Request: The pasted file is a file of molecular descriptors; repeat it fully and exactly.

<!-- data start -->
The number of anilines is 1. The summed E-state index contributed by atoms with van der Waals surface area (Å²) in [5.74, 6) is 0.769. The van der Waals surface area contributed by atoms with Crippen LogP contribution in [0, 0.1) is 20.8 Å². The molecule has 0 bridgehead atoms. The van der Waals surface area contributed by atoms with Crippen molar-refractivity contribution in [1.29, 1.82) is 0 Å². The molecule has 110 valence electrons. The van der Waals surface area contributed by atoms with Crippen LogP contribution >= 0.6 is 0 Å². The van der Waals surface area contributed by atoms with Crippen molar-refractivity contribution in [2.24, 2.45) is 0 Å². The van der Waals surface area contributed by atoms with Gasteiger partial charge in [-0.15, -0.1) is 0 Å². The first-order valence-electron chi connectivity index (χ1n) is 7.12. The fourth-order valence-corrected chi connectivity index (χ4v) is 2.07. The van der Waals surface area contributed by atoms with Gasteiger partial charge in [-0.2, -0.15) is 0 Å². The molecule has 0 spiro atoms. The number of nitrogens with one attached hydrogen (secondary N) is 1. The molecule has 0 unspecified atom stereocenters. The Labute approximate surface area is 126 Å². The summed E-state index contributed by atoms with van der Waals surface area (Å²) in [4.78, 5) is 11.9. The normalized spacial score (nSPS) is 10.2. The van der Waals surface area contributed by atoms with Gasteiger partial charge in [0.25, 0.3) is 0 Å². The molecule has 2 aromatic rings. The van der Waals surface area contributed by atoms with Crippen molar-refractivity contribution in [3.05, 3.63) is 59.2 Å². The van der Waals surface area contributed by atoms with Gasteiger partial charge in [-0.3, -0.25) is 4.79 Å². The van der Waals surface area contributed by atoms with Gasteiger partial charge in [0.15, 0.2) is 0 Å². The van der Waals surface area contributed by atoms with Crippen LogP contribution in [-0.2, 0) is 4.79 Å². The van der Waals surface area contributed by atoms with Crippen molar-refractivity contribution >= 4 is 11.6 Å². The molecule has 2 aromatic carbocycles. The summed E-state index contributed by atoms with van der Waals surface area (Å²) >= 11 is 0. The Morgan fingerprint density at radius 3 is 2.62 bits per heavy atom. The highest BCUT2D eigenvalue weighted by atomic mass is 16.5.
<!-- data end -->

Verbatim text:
The number of anilines is 1. The summed E-state index contributed by atoms with van der Waals surface area (Å²) in [5.74, 6) is 0.769. The van der Waals surface area contributed by atoms with Crippen LogP contribution in [0, 0.1) is 20.8 Å². The molecule has 0 bridgehead atoms. The van der Waals surface area contributed by atoms with Crippen molar-refractivity contribution in [1.29, 1.82) is 0 Å². The molecule has 110 valence electrons. The van der Waals surface area contributed by atoms with Crippen LogP contribution >= 0.6 is 0 Å². The van der Waals surface area contributed by atoms with Crippen molar-refractivity contribution in [2.24, 2.45) is 0 Å². The van der Waals surface area contributed by atoms with Gasteiger partial charge in [-0.15, -0.1) is 0 Å². The first-order valence-electron chi connectivity index (χ1n) is 7.12. The fourth-order valence-corrected chi connectivity index (χ4v) is 2.07. The van der Waals surface area contributed by atoms with Gasteiger partial charge in [-0.2, -0.15) is 0 Å². The molecule has 0 spiro atoms. The number of nitrogens with one attached hydrogen (secondary N) is 1. The molecule has 0 unspecified atom stereocenters. The Labute approximate surface area is 126 Å². The summed E-state index contributed by atoms with van der Waals surface area (Å²) in [4.78, 5) is 11.9. The normalized spacial score (nSPS) is 10.2. The van der Waals surface area contributed by atoms with Gasteiger partial charge in [0.25, 0.3) is 0 Å². The molecule has 2 aromatic rings. The van der Waals surface area contributed by atoms with Crippen molar-refractivity contribution in [3.05, 3.63) is 59.2 Å². The van der Waals surface area contributed by atoms with Gasteiger partial charge in [-0.3, -0.25) is 4.79 Å². The van der Waals surface area contributed by atoms with Gasteiger partial charge in [0.15, 0.2) is 0 Å². The van der Waals surface area contributed by atoms with Crippen LogP contribution in [-0.2, 0) is 4.79 Å². The van der Waals surface area contributed by atoms with Crippen molar-refractivity contribution >= 4 is 11.6 Å². The molecule has 2 aromatic carbocycles. The summed E-state index contributed by atoms with van der Waals surface area (Å²) >= 11 is 0. The Morgan fingerprint density at radius 3 is 2.62 bits per heavy atom. The highest BCUT2D eigenvalue weighted by atomic mass is 16.5.